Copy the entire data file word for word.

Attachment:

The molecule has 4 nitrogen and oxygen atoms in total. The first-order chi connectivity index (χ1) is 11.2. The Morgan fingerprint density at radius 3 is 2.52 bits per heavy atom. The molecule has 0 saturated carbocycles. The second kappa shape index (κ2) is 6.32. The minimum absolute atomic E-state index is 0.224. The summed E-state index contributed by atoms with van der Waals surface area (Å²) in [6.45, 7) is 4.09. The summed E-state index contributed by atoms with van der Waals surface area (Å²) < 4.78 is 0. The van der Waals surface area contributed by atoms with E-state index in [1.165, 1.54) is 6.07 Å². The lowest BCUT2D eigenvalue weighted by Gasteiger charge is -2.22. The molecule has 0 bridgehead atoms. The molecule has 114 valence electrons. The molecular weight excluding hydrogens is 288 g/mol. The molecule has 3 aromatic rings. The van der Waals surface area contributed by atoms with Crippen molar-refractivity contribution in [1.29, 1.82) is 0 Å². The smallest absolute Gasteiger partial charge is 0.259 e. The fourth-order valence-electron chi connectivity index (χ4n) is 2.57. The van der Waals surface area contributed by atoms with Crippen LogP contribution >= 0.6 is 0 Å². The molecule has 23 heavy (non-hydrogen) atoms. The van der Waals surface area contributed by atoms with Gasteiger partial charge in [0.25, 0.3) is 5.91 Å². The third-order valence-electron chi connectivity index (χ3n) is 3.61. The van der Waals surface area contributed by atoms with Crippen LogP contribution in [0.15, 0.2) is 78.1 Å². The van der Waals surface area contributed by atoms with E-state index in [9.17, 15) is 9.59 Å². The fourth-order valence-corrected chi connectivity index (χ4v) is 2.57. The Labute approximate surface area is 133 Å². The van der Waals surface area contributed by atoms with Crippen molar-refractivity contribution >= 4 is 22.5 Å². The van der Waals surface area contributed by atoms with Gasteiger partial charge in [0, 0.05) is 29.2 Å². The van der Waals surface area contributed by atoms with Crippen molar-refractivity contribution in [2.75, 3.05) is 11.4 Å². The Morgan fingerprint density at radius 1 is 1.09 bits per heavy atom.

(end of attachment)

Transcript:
The molecule has 4 nitrogen and oxygen atoms in total. The first-order chi connectivity index (χ1) is 11.2. The Morgan fingerprint density at radius 3 is 2.52 bits per heavy atom. The molecule has 0 saturated carbocycles. The second kappa shape index (κ2) is 6.32. The minimum absolute atomic E-state index is 0.224. The summed E-state index contributed by atoms with van der Waals surface area (Å²) in [6.45, 7) is 4.09. The summed E-state index contributed by atoms with van der Waals surface area (Å²) < 4.78 is 0. The van der Waals surface area contributed by atoms with E-state index in [1.165, 1.54) is 6.07 Å². The lowest BCUT2D eigenvalue weighted by Gasteiger charge is -2.22. The molecule has 0 bridgehead atoms. The molecule has 114 valence electrons. The molecular weight excluding hydrogens is 288 g/mol. The molecule has 3 aromatic rings. The van der Waals surface area contributed by atoms with Crippen molar-refractivity contribution in [1.29, 1.82) is 0 Å². The smallest absolute Gasteiger partial charge is 0.259 e. The fourth-order valence-electron chi connectivity index (χ4n) is 2.57. The van der Waals surface area contributed by atoms with Crippen LogP contribution >= 0.6 is 0 Å². The molecule has 23 heavy (non-hydrogen) atoms. The van der Waals surface area contributed by atoms with Gasteiger partial charge in [0.25, 0.3) is 5.91 Å². The third-order valence-electron chi connectivity index (χ3n) is 3.61. The van der Waals surface area contributed by atoms with Crippen LogP contribution in [0.15, 0.2) is 78.1 Å². The van der Waals surface area contributed by atoms with E-state index in [9.17, 15) is 9.59 Å². The fourth-order valence-corrected chi connectivity index (χ4v) is 2.57. The Labute approximate surface area is 133 Å². The van der Waals surface area contributed by atoms with Crippen molar-refractivity contribution >= 4 is 22.5 Å². The van der Waals surface area contributed by atoms with Gasteiger partial charge in [0, 0.05) is 29.2 Å². The van der Waals surface area contributed by atoms with Crippen molar-refractivity contribution in [2.75, 3.05) is 11.4 Å². The Morgan fingerprint density at radius 1 is 1.09 bits per heavy atom.